Increased expression of CXCL2 in ACPA-positive rheumatoid arthritis and
its role in osteoclastogenesis
Background. Anti-citrullinated protein/peptide antibodies (ACPA) play
important roles in the pathogenesis of rheumatoid arthritis (RA).
ACPA-positive (ACPA+) and ACPA-negative (ACPA-) RA were suggested to be
different disease subsets with distinct differences in genetic variation
and clinical outcomes. The aims of the present study were to compare
gene expression profiles in ACPA+ and ACPA- RA and identify novel
candidate gene signatures that might serve as therapeutic targets.
Methods. Comprehensive transcriptome analysis of peripheral blood
mononuclear cells (PBMCs) from ACPA+ and ACPA- RA patients, and healthy
controls was performed via RNA sequencing. A validation cohort was used
to further investigate differentially expressed genes via PCR and ELISA.
Spearman’s correlation test was used to evaluate the correlation of
differentially expressed genes and the clinical and laboratory data of
the patients. The role of differentially expressed genes in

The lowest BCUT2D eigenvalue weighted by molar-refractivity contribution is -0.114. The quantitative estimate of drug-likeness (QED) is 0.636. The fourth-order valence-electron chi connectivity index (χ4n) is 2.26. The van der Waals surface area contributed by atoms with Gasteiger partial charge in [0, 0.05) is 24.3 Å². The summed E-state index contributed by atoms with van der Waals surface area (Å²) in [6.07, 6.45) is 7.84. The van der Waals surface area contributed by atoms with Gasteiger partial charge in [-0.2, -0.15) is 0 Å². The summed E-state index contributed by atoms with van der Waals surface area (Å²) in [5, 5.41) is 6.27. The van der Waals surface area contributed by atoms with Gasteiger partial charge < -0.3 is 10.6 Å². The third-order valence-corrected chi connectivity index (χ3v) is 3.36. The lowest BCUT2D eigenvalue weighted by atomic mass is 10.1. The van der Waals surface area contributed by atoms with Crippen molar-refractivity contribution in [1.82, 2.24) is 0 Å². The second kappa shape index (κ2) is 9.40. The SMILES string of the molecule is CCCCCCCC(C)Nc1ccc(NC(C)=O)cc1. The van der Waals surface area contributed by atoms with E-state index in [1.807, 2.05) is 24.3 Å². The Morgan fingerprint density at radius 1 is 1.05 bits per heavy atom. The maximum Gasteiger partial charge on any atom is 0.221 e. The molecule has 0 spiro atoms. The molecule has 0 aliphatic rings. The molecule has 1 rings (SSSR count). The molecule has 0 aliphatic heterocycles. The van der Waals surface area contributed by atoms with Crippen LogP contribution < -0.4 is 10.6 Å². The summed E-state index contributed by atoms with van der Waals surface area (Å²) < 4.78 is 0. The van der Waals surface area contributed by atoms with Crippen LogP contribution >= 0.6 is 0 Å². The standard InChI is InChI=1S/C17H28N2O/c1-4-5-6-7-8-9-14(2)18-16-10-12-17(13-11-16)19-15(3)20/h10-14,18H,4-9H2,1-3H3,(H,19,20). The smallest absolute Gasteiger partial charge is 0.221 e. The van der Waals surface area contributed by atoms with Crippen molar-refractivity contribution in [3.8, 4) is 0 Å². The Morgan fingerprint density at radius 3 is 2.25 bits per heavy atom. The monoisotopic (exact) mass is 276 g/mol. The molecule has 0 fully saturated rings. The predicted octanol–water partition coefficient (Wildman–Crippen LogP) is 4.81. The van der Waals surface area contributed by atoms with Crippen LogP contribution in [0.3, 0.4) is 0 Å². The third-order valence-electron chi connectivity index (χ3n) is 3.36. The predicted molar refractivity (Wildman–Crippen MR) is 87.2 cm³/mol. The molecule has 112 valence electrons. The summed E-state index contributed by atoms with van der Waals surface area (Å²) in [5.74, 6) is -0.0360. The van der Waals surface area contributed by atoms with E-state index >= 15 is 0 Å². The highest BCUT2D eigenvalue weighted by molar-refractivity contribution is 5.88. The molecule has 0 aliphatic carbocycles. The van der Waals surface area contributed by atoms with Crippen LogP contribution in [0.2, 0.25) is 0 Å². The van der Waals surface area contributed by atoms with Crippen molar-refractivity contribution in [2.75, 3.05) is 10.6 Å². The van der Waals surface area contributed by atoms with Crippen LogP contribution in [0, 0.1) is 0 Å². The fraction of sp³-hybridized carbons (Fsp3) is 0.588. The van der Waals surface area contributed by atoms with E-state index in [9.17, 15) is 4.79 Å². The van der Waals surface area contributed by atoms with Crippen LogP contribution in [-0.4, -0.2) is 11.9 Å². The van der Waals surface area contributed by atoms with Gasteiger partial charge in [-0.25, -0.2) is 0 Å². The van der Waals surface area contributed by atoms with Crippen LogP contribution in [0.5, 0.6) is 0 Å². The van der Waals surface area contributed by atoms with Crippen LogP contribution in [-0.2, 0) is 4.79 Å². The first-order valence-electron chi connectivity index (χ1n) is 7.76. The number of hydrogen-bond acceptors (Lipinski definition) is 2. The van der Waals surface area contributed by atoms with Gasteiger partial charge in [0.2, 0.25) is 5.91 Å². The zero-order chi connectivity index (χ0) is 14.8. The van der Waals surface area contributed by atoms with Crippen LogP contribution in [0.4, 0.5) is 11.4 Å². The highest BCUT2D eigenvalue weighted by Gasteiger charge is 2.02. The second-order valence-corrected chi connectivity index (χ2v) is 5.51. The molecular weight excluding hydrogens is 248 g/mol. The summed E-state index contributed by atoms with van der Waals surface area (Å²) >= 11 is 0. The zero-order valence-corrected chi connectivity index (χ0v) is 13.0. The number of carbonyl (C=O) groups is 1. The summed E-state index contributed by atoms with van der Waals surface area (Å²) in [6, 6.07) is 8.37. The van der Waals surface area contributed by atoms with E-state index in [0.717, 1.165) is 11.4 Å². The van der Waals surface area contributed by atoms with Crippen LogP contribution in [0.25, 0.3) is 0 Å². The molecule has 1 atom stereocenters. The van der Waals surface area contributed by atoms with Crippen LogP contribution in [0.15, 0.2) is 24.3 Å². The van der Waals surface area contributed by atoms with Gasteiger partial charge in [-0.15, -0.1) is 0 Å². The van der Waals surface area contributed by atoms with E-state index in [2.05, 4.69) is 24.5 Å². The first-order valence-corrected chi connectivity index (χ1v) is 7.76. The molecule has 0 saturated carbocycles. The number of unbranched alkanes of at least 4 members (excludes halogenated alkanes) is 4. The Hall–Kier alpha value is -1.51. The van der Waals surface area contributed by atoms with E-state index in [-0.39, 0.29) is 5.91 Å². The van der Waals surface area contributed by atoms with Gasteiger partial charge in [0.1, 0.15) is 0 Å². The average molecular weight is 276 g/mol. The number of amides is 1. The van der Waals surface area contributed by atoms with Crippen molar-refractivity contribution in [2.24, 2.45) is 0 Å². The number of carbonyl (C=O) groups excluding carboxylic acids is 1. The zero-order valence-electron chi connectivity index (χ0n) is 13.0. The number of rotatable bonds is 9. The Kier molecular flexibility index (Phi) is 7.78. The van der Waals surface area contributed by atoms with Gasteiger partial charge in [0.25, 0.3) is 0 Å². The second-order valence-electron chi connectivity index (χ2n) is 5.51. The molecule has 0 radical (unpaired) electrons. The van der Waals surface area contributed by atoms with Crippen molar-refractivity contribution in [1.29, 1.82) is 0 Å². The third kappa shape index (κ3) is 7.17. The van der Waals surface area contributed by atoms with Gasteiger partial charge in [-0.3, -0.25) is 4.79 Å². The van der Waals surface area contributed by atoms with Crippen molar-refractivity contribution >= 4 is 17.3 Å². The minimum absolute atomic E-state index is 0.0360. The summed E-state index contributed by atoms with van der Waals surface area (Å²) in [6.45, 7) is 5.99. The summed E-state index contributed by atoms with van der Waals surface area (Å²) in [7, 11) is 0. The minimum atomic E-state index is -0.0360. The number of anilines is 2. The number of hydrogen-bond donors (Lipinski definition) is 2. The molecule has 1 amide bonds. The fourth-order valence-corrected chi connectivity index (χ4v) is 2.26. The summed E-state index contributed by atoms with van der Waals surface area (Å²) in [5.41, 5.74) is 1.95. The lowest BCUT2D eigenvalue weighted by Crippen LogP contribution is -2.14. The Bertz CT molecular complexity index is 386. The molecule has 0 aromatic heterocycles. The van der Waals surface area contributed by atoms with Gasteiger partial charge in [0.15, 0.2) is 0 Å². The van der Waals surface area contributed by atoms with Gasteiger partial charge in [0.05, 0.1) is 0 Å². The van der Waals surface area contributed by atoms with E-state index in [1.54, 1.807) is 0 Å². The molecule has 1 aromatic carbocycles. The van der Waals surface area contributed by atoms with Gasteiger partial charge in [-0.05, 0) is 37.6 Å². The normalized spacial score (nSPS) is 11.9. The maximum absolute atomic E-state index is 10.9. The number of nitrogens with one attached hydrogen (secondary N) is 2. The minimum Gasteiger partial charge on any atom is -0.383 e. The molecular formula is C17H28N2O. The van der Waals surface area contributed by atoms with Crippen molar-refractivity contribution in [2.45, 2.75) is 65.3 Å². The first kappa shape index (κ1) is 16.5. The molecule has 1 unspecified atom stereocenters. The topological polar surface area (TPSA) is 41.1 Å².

osteoclastogenesis was further investigated. Results. Expression of
C-X-C motif chemokine ligand 2 (CXCL2) was significantly increased in
ACPA+ RA than in ACPA- RA, which was validated in PBMCs and serum. CXCL2
promoted the migration of CD14+ monocytes and increased
osteoclastogenesis in RA patients. RAW264.7 macrophages were used to
investigate specific mechanisms, and the results suggested that CXCL2
stimulated osteoclastogenesis via ERK MAPK and NFκB pathways.
Conclusion. CXCL2 was highly expressed in ACPA+ RA than in ACPA- RA.
CXCL2 promoted osteoclastogenesis and was related to bone erosion in RA,
which suggest that the blockade of CXCL2 might be a novel strategy for
the treatment of RA.